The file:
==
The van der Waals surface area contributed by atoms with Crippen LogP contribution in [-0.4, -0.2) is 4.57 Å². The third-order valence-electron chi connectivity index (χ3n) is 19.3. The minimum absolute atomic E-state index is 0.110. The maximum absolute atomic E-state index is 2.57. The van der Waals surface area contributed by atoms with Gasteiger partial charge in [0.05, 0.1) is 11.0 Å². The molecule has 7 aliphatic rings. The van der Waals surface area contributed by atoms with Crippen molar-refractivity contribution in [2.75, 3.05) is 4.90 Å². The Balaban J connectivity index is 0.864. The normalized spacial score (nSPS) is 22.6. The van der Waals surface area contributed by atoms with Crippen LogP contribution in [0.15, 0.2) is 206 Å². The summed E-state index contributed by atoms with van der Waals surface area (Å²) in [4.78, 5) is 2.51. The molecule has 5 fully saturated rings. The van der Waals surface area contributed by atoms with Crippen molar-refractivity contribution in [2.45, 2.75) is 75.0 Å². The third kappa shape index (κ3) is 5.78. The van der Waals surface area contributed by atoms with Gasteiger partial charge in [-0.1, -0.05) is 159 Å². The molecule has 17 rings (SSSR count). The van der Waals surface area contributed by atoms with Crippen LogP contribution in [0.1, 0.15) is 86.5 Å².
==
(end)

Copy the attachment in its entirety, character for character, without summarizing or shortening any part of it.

The van der Waals surface area contributed by atoms with Crippen LogP contribution in [-0.4, -0.2) is 4.57 Å². The third-order valence-electron chi connectivity index (χ3n) is 19.3. The minimum absolute atomic E-state index is 0.110. The maximum absolute atomic E-state index is 2.57. The van der Waals surface area contributed by atoms with Gasteiger partial charge in [0.05, 0.1) is 11.0 Å². The molecule has 7 aliphatic rings. The van der Waals surface area contributed by atoms with Crippen molar-refractivity contribution in [2.75, 3.05) is 4.90 Å². The Balaban J connectivity index is 0.864. The normalized spacial score (nSPS) is 22.6. The van der Waals surface area contributed by atoms with Crippen LogP contribution in [0.15, 0.2) is 206 Å². The summed E-state index contributed by atoms with van der Waals surface area (Å²) in [4.78, 5) is 2.51. The molecule has 5 fully saturated rings. The van der Waals surface area contributed by atoms with Crippen molar-refractivity contribution in [2.45, 2.75) is 75.0 Å². The third kappa shape index (κ3) is 5.78. The van der Waals surface area contributed by atoms with Gasteiger partial charge in [-0.1, -0.05) is 159 Å². The molecule has 17 rings (SSSR count). The van der Waals surface area contributed by atoms with Crippen LogP contribution in [0.1, 0.15) is 86.5 Å².